Posted on 28th October 2015
The majority of the time when a child presents any of these symptoms, the diagnosis is not a brain tumour, however an optometrist with the appropriate training will be able to make a judgment over whether more investigation is required and will refer the child accordingly. Having recently taken part in Headsmart training to increase our awareness of paediatric brain tumours, we have the expertise to know when we should refer a child or when there is another explanation to the presenting signs.
This is just another reason why we are so eager to encourage parents to get their child’s eyes examined regularly. A comprehensive eye examination will last around an hour, during which time numerous tests will be carried out in a bid to establish whether your child has any issues with their vision but will also look at some wider health conditions.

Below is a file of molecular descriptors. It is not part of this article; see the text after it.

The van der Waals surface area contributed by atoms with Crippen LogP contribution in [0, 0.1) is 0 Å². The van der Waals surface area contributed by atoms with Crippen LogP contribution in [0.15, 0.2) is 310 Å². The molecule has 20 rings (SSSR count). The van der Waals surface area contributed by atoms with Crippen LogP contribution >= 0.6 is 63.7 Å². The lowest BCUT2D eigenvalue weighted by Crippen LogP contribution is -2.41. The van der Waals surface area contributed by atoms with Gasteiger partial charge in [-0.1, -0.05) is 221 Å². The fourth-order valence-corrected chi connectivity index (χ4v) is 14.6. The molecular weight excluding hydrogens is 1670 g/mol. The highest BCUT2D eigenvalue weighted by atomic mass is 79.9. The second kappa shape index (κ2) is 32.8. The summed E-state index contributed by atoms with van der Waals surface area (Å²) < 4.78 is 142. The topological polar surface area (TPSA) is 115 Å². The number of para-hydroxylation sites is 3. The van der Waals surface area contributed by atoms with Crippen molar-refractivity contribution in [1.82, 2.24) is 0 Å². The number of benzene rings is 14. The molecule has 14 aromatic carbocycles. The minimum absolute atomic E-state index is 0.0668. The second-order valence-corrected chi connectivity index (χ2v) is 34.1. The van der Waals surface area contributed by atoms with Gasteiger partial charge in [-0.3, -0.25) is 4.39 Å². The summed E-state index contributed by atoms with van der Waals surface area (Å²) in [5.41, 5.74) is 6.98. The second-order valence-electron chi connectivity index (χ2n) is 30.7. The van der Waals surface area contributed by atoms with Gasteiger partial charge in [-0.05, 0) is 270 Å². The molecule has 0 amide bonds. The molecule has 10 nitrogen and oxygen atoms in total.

A recent study by Blind UK found that still approximately two million parents have never taken their child to an optometrist or optician, with many assuming children will have their eyes examined at school. This is not always the case and the basic test performed in schools does not include in-depth analysis of a child’s eye health as the optician will not have the equipment on hand for a comprehensive eye examination.
If you’re child hasn’t had their eye examined in the last two years, please book them an appointment today with a qualified optometrist.
28th August 2017
What is Myopia Management? Myopia Management is the process of reducing the progression of short-sightedness (Myopia) in children. We do not know exactly what causes children to become more short-s...Read more
10th August 2017
Pre-school vision screening should not negate the need for a comprehensive pre-school eye examination. In Scotland, we are fortunate that all children receive a Pre-School Orthoptic Vision Screenin...Read more